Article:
Well, if the Big Ten isn’t going to go with the KISS formula (which I continue to believe is the right way to do it), it should at least try to mitigate the damage that it’s going to do to its fans and traditions.  My hope is that the Big Ten realizes that it’s not worth it to whore itself out for $150,000 per school (as determined by Dan Wetzel of Yahoo!) in the hopes of a Michigan-Ohio State rematch in a Big Ten Championship Game.  That’s right: a whole $150,000 per school, which is less than the annual interest on John Calipari’s slush fund.  Seriously, though, to put that in perspective, mgoblog calculated that Michigan could raise $150,000 by increasing ticket prices by twenty cents.  Also, Ohio State is paying Colorado $1.4 million to visit the Horsehoe for a PACrifice blood money home game in 2011.  So, the complete destruction of the century-old tradition of the Michigan-Ohio State game will pay for less than 7 minutes of Colorado’s time on the field.  WTF?!

Let me hammer home for the second time in this blog post that the ACC has tried this exact same thing with its gerrymandered divisions that look like a rottweiler tore into a Rand McNally road atlas in order to setup a Miami-Florida State championship game and HAS FAILED.  The fact that the national media doesn’t immediately point out immediately how AWFUL the ACC divisions are (as opposed to the constant bitching about the red herring of the perceived Big 12 North/South “imbalance”) is one of my biggest pet peeves in all of this.  LOOK AT THE FAILURE OF THE ACC HERE.  I will beat this into everyone’s head until it becomes a reflexive response.

Before I get angrier about this, let’s try to put together a reasonable alternative to the KISS formula that keeps Michigan and Ohio State together while also making a good faith effort toward the amorphous concept of “competitive balance”.  To me, there are 3 “pods” of schools in the Big Ten:

POD A:
Michigan
Ohio State
Penn State
Michigan State

POD B:
Illinois
Northwestern
Indiana
Purdue

POD C:
Nebraska
Iowa
Wisconsin
Minnesota

Here are my division alignment parameters:

(1) 2 teams from each pod are in each division
(2) 1 permanent intra-pod cross-division opponent
(3) Michigan and Ohio State are kept together (meaning Penn State and Nebraska must be together)
(4) Don’t let either Penn State or Nebraska be on islands
(5) Equal access to prime recruiting territories means as much as competitive balance

So, here’s my proposed division alignment:

DIVISION A
Michigan
Ohio State
Wisconsin
Minnesota
Northwestern
Purdue

DIVISION B
Penn State
Michigan State
Nebraska
Iowa
Illinois
Indiana

PERMANENT CROSS-DIVISION RIVALRIES
Michigan – Michigan State
Ohio State – Penn State
Wisconsin – Nebraska
Minnesota – Iowa
Northwestern - Illinois
Purdue – Indiana

Under this, Michigan – Ohio State continues to be played at the end of the regular season and the conference sets up another marquee end-of-the-year matchup between Nebraska and either Penn State or Iowa.  The 4 marquee brand schools are split up evenly and every school has direct annual exposure to at least 3 of the 4 top recruiting territories within the Big Ten region (Illinois, Ohio, Michigan and Pennsylvania).  Finally, except for Wisconsin – Iowa (which was most in danger because they are both such natural pairs with Nebraska and I’ll be damned if the Floyd of Rosedale, the most bad-ass trophy in sports, gets cut), EVERY SINGLE CURRENTLY PROTECTED RIVALRY WILL LIVE ON.  Once again, don’t let anyone sweet talk you into thinking that “competitive balance” had to kill multiple rivalries – that’s complete bunk.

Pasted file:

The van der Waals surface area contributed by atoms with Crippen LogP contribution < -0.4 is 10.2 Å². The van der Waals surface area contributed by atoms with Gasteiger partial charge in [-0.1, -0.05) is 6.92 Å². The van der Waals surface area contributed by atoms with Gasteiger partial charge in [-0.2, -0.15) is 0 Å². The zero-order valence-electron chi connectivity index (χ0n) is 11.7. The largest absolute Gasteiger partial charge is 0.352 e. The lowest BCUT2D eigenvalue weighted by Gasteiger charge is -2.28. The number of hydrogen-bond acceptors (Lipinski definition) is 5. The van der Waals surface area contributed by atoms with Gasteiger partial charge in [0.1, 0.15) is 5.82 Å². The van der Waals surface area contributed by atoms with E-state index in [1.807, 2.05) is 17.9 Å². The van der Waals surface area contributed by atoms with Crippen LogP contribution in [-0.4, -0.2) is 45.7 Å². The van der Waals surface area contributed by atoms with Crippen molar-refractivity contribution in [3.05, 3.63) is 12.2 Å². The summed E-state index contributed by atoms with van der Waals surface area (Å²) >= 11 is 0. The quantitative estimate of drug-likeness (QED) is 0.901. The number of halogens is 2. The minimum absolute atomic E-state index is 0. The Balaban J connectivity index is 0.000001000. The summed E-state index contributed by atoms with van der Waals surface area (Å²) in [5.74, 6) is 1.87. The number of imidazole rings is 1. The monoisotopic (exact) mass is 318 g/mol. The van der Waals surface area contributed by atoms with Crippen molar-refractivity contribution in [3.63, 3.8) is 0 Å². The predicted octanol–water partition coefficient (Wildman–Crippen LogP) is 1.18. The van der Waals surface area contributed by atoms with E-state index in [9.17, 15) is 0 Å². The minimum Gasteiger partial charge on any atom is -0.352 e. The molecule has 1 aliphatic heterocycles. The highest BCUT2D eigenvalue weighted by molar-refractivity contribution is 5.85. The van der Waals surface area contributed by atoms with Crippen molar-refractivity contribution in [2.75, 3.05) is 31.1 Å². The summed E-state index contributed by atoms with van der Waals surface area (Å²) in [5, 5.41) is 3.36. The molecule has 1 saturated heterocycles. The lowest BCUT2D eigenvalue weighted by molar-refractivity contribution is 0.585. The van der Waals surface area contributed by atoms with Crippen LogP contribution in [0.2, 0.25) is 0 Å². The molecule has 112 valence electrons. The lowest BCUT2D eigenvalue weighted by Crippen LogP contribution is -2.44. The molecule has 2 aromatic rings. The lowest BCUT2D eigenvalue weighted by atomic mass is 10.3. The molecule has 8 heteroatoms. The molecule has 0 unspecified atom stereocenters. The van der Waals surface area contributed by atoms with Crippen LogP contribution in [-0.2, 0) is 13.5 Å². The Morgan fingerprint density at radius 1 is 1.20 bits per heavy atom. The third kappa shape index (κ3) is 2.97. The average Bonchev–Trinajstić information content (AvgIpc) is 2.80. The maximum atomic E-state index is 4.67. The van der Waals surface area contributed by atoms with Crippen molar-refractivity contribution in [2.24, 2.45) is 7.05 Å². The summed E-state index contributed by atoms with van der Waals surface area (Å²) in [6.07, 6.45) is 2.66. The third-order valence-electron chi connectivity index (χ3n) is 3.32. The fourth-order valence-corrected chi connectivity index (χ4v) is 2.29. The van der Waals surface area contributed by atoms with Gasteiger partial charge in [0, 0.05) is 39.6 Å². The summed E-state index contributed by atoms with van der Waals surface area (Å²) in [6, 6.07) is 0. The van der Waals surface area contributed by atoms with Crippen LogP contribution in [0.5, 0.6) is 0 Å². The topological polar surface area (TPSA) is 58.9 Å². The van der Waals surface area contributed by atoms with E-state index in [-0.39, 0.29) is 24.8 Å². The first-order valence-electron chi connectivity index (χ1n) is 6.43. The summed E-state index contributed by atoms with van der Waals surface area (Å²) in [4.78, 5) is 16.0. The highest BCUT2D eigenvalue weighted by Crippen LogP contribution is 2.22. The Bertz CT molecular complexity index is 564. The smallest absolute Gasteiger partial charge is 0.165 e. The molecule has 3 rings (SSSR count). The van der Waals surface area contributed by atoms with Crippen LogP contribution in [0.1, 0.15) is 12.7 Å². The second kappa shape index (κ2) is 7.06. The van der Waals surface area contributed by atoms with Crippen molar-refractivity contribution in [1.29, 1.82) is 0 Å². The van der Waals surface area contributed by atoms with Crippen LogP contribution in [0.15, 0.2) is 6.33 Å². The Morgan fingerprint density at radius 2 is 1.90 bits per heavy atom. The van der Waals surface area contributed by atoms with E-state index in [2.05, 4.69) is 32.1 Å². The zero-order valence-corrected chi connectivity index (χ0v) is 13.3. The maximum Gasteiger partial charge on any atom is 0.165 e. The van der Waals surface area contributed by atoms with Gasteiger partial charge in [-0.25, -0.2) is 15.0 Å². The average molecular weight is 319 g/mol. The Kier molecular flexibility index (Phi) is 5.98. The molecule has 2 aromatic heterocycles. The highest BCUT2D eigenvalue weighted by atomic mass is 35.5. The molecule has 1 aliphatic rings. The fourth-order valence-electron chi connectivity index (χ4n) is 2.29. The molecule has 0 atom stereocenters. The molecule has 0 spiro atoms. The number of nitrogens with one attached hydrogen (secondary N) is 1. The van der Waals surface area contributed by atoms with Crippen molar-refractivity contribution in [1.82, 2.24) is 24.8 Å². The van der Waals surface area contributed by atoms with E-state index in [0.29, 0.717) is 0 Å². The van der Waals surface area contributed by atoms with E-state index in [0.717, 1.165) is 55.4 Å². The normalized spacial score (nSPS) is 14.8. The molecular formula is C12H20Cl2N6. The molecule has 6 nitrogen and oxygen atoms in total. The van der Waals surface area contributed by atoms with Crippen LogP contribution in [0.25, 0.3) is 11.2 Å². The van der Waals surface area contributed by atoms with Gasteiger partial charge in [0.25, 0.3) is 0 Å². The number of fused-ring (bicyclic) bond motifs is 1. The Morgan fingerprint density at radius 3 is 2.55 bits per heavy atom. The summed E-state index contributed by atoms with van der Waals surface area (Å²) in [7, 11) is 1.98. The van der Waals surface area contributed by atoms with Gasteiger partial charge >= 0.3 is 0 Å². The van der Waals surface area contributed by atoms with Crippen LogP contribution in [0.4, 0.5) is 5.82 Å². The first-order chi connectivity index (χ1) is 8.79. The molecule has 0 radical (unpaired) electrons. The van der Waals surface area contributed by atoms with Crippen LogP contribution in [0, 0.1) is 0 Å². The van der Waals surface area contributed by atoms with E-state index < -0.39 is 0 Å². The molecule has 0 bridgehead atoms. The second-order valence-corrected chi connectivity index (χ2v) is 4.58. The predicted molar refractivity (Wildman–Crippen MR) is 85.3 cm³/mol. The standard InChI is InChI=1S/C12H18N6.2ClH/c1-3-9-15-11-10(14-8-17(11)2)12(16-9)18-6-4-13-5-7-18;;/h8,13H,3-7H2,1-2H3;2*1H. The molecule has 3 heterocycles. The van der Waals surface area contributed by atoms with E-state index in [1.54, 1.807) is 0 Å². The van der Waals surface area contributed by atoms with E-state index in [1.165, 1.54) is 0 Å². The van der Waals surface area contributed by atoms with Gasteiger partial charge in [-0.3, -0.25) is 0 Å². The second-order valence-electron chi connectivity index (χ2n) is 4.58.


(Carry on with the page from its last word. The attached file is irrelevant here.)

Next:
Whatever your thoughts are on this issue, I encourage you to email Jim Delany at jdelany@bigten.org (h/t to super commenter Adam) and the president/chancellor and athletic director of your favorite school.  Even better on top of that, email the groups of people that can really make the aforementioned people squirm: the members of the board of trustees of your favorite school that sign the paychecks and the applicable state legislators that control public university funding.  Be sure to mention if you donate to your school or hold season tickets and what will happen to such donations and season ticket payments if the Big Ten continues to ignore its fans that provide financial support to its member institutions.

I hope that Jim Delany and the powers that be within the Big Ten remember the thoughts of the former Coca-Cola president that screwed up by introducing New Coke:  All of the time and money that the Big Ten is paying consultants to figure out its division will NOT measure or reveal the deep and abiding emotional attachment to the conference’s traditions by so many people.  If the Big Ten is going to make a grave error in its divisional alignments, at least make it only a Crystal Pepsi mistake instead of a New Coke nuclear bomb on history.

(Follow Frank the Tank’s Slant on Twitter @frankthetank111)

(Image from Virgin Media)